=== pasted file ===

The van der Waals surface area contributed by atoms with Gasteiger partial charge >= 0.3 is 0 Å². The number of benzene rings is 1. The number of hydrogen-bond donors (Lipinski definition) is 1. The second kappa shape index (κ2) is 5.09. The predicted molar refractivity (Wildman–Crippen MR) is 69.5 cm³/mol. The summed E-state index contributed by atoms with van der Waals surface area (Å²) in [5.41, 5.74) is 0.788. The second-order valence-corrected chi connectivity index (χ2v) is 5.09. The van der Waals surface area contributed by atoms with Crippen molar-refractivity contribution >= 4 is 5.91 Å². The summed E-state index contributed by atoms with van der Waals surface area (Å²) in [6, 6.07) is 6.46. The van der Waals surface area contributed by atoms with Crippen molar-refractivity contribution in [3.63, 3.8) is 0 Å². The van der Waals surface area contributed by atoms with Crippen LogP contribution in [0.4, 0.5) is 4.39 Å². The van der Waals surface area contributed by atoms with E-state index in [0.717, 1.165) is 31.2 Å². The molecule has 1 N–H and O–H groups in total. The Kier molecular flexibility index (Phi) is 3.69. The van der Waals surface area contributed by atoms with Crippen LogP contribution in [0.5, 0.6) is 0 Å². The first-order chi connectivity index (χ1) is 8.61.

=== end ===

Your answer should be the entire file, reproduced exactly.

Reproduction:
The van der Waals surface area contributed by atoms with Gasteiger partial charge >= 0.3 is 0 Å². The number of benzene rings is 1. The number of hydrogen-bond donors (Lipinski definition) is 1. The second kappa shape index (κ2) is 5.09. The predicted molar refractivity (Wildman–Crippen MR) is 69.5 cm³/mol. The summed E-state index contributed by atoms with van der Waals surface area (Å²) in [5.41, 5.74) is 0.788. The second-order valence-corrected chi connectivity index (χ2v) is 5.09. The van der Waals surface area contributed by atoms with Crippen molar-refractivity contribution >= 4 is 5.91 Å². The summed E-state index contributed by atoms with van der Waals surface area (Å²) in [6, 6.07) is 6.46. The van der Waals surface area contributed by atoms with Crippen molar-refractivity contribution in [3.63, 3.8) is 0 Å². The van der Waals surface area contributed by atoms with Crippen LogP contribution in [0.4, 0.5) is 4.39 Å². The van der Waals surface area contributed by atoms with E-state index in [0.717, 1.165) is 31.2 Å². The molecule has 1 N–H and O–H groups in total. The Kier molecular flexibility index (Phi) is 3.69. The van der Waals surface area contributed by atoms with Crippen LogP contribution in [0.5, 0.6) is 0 Å². The first-order chi connectivity index (χ1) is 8.61.